Graves’ disease is an autoimmune disease that affects the thyroid gland. Also known as the Flajani-Basedow-Graves disease, it leads to the enlargement of the thyroid gland almost to its double size, making it overactive and showing up the related symptoms of increased heartbeat, insomnia, muscle weakness, and irritability.
It also affects the eyes, making them bulge out, a condition known as exophthalmos. It affects other systems of the body as well like the skin, circulatory, and nervous systems.
More common in women; Graves disease can be really dangerous if you are pregnant. If you are pregnant or thinking of being pregnant, think again as this disease can do more harm to your baby while you are conceiving than to you. Below given is a list of things that you need to know about the Graves’ disease if you are pregnant.
If you are indeed suffering from Graves’ disease it is best to stabilize your condition by using anti thyroid drugs with a stable maintenance dose of PTU. If you have been treated with surgery or radioactive iodine you must opt for a replacement thyroid hormone and wait at least six months after the surgery or the iodine treatment before conceiving to minimize the effect of radiation on the developing eggs.
Remember even if your Graves’ is well under control your child can be affected no matter how long ago you have been diagnosed and treated because in most cases women have a measurable amount of thyroid stimulating antibodies in their system. These antibodies are capable of slipping the placenta barrier and reach your fetus thus causing Graves’ symptoms in the fetus. Although the symptoms of hyperthyroid disappear within a few months after birth from the system of the baby, in some cases it may trigger Graves’ in the child.
Poorly Monitored Graves’
Remember that your pregnancy will result in stirring up your thyroid, thus even if you presume that very little of your thyroid is left after your radioactive iodine treatment or surgery you cannot altogether rule out the risk of a hypothyroid episode. The normal escalation of thyroid hormones can mask a recurrence of your Graves’ attack during pregnancy. Thus it is very essential to keep a close watch of the fetal signs and maternal blood levels. Remember that either too much or too little of your natural thyroid or your synthetic replacement hormone can affect the fetus, also the under treatment with replacement hormone (hypothyroidism) can cause prolonged gestation and underdevelopment in the fetus and overdosing with medication can put both you and your fetus at risk.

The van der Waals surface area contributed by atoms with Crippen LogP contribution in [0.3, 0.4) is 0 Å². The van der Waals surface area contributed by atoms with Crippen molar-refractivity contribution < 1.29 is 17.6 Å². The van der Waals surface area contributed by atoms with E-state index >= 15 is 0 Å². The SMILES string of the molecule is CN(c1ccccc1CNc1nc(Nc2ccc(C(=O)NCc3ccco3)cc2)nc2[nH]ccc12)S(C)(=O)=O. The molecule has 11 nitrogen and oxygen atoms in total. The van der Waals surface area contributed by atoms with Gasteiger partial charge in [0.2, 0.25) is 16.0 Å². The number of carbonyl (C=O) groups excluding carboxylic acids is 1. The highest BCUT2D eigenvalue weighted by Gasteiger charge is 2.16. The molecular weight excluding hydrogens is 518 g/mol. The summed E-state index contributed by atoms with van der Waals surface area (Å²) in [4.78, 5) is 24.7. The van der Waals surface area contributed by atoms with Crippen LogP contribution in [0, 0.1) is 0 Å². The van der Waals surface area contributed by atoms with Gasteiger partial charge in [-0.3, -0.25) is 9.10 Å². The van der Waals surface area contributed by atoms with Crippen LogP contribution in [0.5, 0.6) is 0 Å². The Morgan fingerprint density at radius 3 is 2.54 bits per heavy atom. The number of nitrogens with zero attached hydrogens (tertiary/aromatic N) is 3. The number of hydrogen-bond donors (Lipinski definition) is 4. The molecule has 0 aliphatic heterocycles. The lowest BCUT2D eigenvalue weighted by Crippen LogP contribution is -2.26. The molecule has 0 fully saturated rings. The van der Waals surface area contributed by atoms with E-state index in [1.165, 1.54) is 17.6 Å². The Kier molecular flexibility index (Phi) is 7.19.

Controlling Graves’ During Pregnancy
If you fall victim to the Graves’ during pregnancy the options are unfortunately very limited with drugs because it may affect the fetus and put it at risk. After delivery in such cases breastfeeding should also be avoided because it can suppress the infant’s thyroid. If you are under the dosage of PTU then it should be limited to less than 300mg during your first and second trimester and can be absolutely stopped during the third trimester. You can also opt for thyroid surgery preferably in your second trimester to maximize the chance of your fetal survival.
Iodine treatments specifically are very dangerous whether drops or radioactive because after 10 weeks of gestation iodine crosses over to the fetus resulting in a high risk of fetus death. Thus make sure that you absolutely avoid iodine treatment during pregnancy. You must also avoid beta blocker treatments because they can also affect the fetus or even the infant with suppressing heart rate, respiration, and growth both during pregnancy and nursing period.